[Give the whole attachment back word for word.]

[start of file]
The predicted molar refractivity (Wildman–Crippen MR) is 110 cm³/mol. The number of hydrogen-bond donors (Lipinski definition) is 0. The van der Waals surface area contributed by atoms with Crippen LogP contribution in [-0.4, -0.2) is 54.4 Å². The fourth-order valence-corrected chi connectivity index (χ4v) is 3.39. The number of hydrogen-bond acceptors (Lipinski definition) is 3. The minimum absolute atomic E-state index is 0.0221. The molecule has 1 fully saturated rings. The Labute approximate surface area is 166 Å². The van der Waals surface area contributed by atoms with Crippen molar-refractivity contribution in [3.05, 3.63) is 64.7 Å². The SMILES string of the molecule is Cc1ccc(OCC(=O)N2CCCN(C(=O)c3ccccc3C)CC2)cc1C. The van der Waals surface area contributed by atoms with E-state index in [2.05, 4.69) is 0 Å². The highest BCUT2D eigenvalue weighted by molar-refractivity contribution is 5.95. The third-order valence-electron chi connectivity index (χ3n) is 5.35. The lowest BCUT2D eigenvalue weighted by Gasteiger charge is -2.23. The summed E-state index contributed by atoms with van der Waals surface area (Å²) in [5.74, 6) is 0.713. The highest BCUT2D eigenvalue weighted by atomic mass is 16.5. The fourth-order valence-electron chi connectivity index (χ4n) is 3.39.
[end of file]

The predicted molar refractivity (Wildman–Crippen MR) is 110 cm³/mol. The number of hydrogen-bond donors (Lipinski definition) is 0. The van der Waals surface area contributed by atoms with Crippen LogP contribution in [-0.4, -0.2) is 54.4 Å². The fourth-order valence-corrected chi connectivity index (χ4v) is 3.39. The number of hydrogen-bond acceptors (Lipinski definition) is 3. The minimum absolute atomic E-state index is 0.0221. The molecule has 1 fully saturated rings. The Labute approximate surface area is 166 Å². The van der Waals surface area contributed by atoms with Crippen molar-refractivity contribution in [3.05, 3.63) is 64.7 Å². The SMILES string of the molecule is Cc1ccc(OCC(=O)N2CCCN(C(=O)c3ccccc3C)CC2)cc1C. The van der Waals surface area contributed by atoms with E-state index in [2.05, 4.69) is 0 Å². The highest BCUT2D eigenvalue weighted by molar-refractivity contribution is 5.95. The third-order valence-electron chi connectivity index (χ3n) is 5.35. The lowest BCUT2D eigenvalue weighted by Gasteiger charge is -2.23. The summed E-state index contributed by atoms with van der Waals surface area (Å²) in [5.74, 6) is 0.713. The highest BCUT2D eigenvalue weighted by atomic mass is 16.5. The fourth-order valence-electron chi connectivity index (χ4n) is 3.39.